"What are oral diabetes medications and how do they work?
Insulin is a hormone produced by cells in the pancreas called beta cells. Insulin helps the body use blood glucose (a type of sugar) for energy. People with type 2 diabetes "...
During controlled clinical trials in healthy subjects, single doses of up to 800 mg sitagliptin were administered. Maximal mean increases in QTc of 8.0 msec were observed in one study at a dose of 800 mg sitagliptin, a mean effect that is not considered clinically important [see CLINICAL PHARMACOLOGY]. There is no experience with doses above 800 mg in clinical studies. In Phase I multiple-dose studies, there were no dose-related clinical adverse reactions observed with sitagliptin with doses of up to 400 mg per day for periods of up to 28 days.
In the event of an overdose, it is reasonable to employ the usual supportive measures, e.g., remove unabsorbed material from the gastrointestinal tract, employ clinical monitoring (including obtaining an electrocardiogram), and institute supportive therapy as indicated by the patient's clinical status.
Sitagliptin is modestly dialyzable. In clinical studies, approximately 13.5% of the dose was removed over a 3- to 4-hour hemodialysis session. Prolonged hemodialysis may be considered if clinically appropriate. It is not known if sitagliptin is dialyzable by peritoneal dialysis.
Overdose of metformin hydrochloride has occurred, including ingestion of amounts greater than 50 grams. Hypoglycemia was reported in approximately 10% of cases, but no causal association with metformin hydrochloride has been established. Lactic acidosis has been reported in approximately 32% of metformin overdose cases [see WARNINGS AND PRECAUTIONS]. Metformin is dialyzable with a clearance of up to 170 mL/min under good hemodynamic conditions. Therefore, hemodialysis may be useful for removal of accumulated drug from patients in whom metformin overdosage is suspected.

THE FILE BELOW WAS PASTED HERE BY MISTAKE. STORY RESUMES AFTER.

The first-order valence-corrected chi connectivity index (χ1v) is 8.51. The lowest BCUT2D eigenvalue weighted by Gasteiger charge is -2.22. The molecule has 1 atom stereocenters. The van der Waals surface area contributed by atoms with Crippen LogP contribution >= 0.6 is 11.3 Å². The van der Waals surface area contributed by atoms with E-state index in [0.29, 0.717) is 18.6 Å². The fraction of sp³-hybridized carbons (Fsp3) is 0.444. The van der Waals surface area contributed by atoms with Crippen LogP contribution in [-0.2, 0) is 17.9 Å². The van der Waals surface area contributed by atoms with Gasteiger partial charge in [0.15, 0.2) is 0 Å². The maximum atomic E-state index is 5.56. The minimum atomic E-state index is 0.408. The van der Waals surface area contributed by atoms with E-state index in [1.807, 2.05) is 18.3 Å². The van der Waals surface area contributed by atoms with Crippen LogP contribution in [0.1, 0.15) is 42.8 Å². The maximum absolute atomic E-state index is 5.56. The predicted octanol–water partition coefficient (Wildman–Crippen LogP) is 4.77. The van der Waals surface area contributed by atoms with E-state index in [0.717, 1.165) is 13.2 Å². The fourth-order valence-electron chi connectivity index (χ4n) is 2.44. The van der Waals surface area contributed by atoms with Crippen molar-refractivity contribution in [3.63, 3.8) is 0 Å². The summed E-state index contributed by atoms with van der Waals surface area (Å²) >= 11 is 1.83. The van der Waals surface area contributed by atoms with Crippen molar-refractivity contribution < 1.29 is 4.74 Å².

JANUMET (sitagliptin/metformin HCl) is contraindicated in patients with:
- Renal disease or renal dysfunction, e.g., as suggested by serum creatinine levels ≥ 1.5 mg/dL [males], ≥ 1.4 mg/dL [females] or abnormal creatinine clearance which may also result from conditions such as cardiovascular collapse (shock), acute myocardial infarction, and septicemia [see WARNINGS AND PRECAUTIONS].
- Acute or chronic metabolic acidosis, including diabetic ketoacidosis, with or without coma.
- History of a serious hypersensitivity reaction to JANUMET or sitagliptin (one of the components of JANUMET), such as anaphylaxis or angioedema. [See WARNINGS AND PRECAUTIONS; ADVERSE REACTIONS]
JANUMET should be temporarily discontinued in patients undergoing radiologic studies involving intravascular administration of iodinated contrast materials, because use of such products may result in acute alteration of renal function [see WARNINGS AND PRECAUTIONS].
Last reviewed on RxList: 11/8/2012
This monograph has been modified to include the generic and brand name in many instances.
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